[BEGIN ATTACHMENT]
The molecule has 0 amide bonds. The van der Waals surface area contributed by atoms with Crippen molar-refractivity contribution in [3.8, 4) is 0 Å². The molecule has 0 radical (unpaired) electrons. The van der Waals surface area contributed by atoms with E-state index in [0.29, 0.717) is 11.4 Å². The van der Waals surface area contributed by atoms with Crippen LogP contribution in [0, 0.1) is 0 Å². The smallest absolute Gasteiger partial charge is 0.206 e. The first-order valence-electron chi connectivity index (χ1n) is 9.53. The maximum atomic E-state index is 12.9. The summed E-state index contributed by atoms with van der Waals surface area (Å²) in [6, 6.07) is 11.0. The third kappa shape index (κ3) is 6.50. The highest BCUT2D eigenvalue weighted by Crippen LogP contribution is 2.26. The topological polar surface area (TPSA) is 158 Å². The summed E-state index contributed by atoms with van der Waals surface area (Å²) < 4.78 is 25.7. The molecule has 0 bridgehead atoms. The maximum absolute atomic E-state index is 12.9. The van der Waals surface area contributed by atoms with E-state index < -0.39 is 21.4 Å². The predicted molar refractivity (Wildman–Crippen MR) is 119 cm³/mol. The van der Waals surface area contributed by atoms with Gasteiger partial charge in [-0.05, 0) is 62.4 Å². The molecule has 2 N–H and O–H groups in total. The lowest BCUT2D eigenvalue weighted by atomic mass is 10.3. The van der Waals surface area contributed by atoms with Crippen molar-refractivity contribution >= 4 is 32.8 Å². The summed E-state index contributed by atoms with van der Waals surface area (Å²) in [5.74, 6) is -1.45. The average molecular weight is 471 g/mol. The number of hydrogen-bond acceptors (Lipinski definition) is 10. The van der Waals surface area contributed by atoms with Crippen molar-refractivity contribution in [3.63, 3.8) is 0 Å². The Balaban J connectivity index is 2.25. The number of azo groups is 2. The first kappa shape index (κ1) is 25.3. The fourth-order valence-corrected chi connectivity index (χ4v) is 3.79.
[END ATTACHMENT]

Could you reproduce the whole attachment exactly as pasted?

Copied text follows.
The molecule has 0 amide bonds. The van der Waals surface area contributed by atoms with Crippen molar-refractivity contribution in [3.8, 4) is 0 Å². The molecule has 0 radical (unpaired) electrons. The van der Waals surface area contributed by atoms with E-state index in [0.29, 0.717) is 11.4 Å². The van der Waals surface area contributed by atoms with Crippen LogP contribution in [0, 0.1) is 0 Å². The smallest absolute Gasteiger partial charge is 0.206 e. The first-order valence-electron chi connectivity index (χ1n) is 9.53. The maximum atomic E-state index is 12.9. The summed E-state index contributed by atoms with van der Waals surface area (Å²) in [6, 6.07) is 11.0. The third kappa shape index (κ3) is 6.50. The highest BCUT2D eigenvalue weighted by Crippen LogP contribution is 2.26. The topological polar surface area (TPSA) is 158 Å². The summed E-state index contributed by atoms with van der Waals surface area (Å²) < 4.78 is 25.7. The molecule has 0 bridgehead atoms. The maximum absolute atomic E-state index is 12.9. The van der Waals surface area contributed by atoms with E-state index < -0.39 is 21.4 Å². The predicted molar refractivity (Wildman–Crippen MR) is 119 cm³/mol. The van der Waals surface area contributed by atoms with Gasteiger partial charge in [-0.05, 0) is 62.4 Å². The molecule has 2 N–H and O–H groups in total. The lowest BCUT2D eigenvalue weighted by atomic mass is 10.3. The van der Waals surface area contributed by atoms with Crippen molar-refractivity contribution >= 4 is 32.8 Å². The summed E-state index contributed by atoms with van der Waals surface area (Å²) in [5.74, 6) is -1.45. The average molecular weight is 471 g/mol. The number of hydrogen-bond acceptors (Lipinski definition) is 10. The van der Waals surface area contributed by atoms with Crippen molar-refractivity contribution in [3.63, 3.8) is 0 Å². The Balaban J connectivity index is 2.25. The number of azo groups is 2. The first kappa shape index (κ1) is 25.3. The fourth-order valence-corrected chi connectivity index (χ4v) is 3.79.